Sweat Described as “the first theatrical landmark of the Trump era” by Michael Schulman of The New Yorker, Sweat takes us to the broken heart of America in Reading, PA. Audiences have a window into the pain of post-industrial factory workers thanks to playwright Lynn Nottage’s deep commitment to understanding her subject. She spent more than two years doing extensive research and interviews there, which is reflected in the complexity of her characters, for whom she clearly has empathy.
The play is set in a bar inhabited by steelworkers who see their jobs in peril and their community unraveling, beginning with Cynthia (Tracy Brown) and Tracey (Mir Kamin), who are both angling for a promotion to management. Racial tension arises between them and the other workers and friends in the bar, with anxiety and resentment boiling over once the layoffs start. Directed by Beth Kosinsky, it features Town & Gown favorites and newcomers, including Sean Polite, Skip Hulett, Divine Ogbuefi, Megan Powell, Joan Daniel Cordova, Travis Williams and Michael Tolbert.
Sweat, by Lynn Nottage, is presented by Town & Gown Players at the Athens Community Theatre Friday, Dec. 7, Saturday, Dec. 8 and Dec. 13–15 at 8 p.m., with 2 p.m. matinees on Dec. 9 and 16. Tickets are $20, $15 for members, seniors and students ($12 for members, seniors and students on Thursday) and available at townandgownplayers.org or 706-208-8696.
Annie Oconee Youth Playhouse’s production of this cheerful musical classic features Little Orphan Annie (Taylor Dillard and Andrea Nau) from the comic strip by Harold Gray. Not even her hard-knock life or mean Miss Hannigan (Ellen Corry and Lexi Sennowitz) can bring her down for long, and her optimistic outlook is infectious. Will her dream of a better tomorrow come true when she meets the millionaire Mr. Warbucks (Dick Hoard), or will troublemakers ruin the best Christmas ever?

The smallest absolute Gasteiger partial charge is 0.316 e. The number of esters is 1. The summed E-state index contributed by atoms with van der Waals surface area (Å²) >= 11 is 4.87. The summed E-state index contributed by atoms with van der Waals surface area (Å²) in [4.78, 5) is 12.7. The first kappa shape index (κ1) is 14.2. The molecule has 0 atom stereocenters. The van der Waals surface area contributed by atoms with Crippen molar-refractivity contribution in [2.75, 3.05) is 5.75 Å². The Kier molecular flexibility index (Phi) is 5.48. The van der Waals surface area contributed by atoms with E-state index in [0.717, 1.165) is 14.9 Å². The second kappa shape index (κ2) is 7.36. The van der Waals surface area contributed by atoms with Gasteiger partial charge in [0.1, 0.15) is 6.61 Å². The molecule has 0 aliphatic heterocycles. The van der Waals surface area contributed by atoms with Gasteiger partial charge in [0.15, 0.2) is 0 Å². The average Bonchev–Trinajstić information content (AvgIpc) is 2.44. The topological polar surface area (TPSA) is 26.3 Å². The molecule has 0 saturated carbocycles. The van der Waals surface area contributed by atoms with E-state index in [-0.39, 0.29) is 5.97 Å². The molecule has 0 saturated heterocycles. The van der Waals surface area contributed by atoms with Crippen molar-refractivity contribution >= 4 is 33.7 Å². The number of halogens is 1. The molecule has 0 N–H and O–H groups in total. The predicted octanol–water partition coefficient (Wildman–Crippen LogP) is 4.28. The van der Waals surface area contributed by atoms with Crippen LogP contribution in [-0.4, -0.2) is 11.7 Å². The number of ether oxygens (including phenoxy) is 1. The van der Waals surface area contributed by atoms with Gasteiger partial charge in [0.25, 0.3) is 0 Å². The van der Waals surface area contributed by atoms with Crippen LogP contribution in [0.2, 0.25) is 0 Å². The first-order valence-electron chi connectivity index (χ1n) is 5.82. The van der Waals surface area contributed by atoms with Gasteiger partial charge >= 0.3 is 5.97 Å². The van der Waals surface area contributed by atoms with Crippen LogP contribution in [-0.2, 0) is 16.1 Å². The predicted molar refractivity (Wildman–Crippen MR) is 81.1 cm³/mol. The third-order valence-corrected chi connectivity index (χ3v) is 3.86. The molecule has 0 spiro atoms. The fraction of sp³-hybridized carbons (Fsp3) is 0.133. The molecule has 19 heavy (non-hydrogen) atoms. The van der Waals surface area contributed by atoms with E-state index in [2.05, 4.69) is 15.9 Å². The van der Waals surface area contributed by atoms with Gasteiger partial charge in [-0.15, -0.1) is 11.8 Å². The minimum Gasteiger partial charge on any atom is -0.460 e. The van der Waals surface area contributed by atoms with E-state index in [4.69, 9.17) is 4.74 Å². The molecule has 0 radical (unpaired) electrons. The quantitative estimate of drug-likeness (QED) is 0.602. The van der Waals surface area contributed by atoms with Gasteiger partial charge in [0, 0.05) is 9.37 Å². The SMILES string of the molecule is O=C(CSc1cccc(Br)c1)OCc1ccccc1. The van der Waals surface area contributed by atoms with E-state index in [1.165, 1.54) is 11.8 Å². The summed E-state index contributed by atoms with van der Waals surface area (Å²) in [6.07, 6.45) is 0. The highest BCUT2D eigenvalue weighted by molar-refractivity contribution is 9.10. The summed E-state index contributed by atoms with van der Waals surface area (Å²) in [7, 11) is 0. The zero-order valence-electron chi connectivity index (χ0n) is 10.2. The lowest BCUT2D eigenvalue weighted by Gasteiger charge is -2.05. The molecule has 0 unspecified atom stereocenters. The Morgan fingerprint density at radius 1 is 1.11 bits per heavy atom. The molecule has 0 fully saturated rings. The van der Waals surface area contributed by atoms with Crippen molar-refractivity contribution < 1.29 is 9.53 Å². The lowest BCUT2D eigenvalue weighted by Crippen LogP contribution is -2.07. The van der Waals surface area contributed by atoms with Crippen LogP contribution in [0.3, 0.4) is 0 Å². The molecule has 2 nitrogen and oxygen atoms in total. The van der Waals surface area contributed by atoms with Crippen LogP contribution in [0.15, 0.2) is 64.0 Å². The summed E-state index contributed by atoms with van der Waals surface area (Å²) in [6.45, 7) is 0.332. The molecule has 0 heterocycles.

Annie, by Charles Strouse, Martin Charnin and Thomas Meehan, is presented by OYP in its new, 250-seat performance space at 1050 Jamestown Blvd. in Watkinsville Dec. 7–8 and Dec. 14–15 at 7 p.m., with 2 p.m. matinees Dec. 8–9 and Dec. 15–16. Don’t count on getting tickets at the door, since they’re already selling fast. They are $20, $15 for seniors and students (no children under 3, please), and available at oconeeyouthplayhouse.com or 706-769-2677.
Truly Christmas Brightstone Athens presents a “faith-based musical that has a blend of fun ’50s-style songs and beautiful Broadway-style ballads,” featuring an overwhelmed schoolteacher, a new principal, her sick father and a classroom full of teenagers with their own stresses. It’s written by local theater buff Leia Berry, who has directed numerous shows for Brightstone. Presented at the Oconee Civic Center on Dec. 13–16, tickets start at $15 in advance and are available at brightstoneathens.com
A Christmas Carol This classic, adapted from the story by Charles Dickens, gives hope that even the coldest, most greedy person can change—with help from the ghosts of Christmas past, present and future. Rose of Athens is presenting it as a live radio play, complete with sound effects and vintage-style radio ads, for its annual fundraiser. It’s in the intimate Rose of Athens Theatre Dec. 5–9 at 8 p.m., with 3 p.m. matinees Dec. 8–9. Tickets are $15 and available at roseofathens.org.
Additionally, Circle Ensemble Theatre is presenting an adaptation by Joelle Ré Arp-Dunham, directed by Lorraine Thompson, with John Olive as Scrooge at the Winterville Auditorium on Dec. 8 and Dec. 14–15 at 7:30 p.m., with 2 p.m. matinees Dec. 9 and 16. Tickets are $20, $15 for students, $10 for younger children and available at circleensembletheatre.com or 706-613-3771.
For even more seasonal cheer, Athens Little Playhouse presents its first ever holiday variety show, “A Holly Jolly Holiday Spectacular,” Dec. 14–15 at 7 p.m. and Dec. 16 at 3 p.m. The interactive performance includes “singing, dancing, games, letters to Santa and more,” according to ALP. For info, visit athenslittleplayhouse.net.
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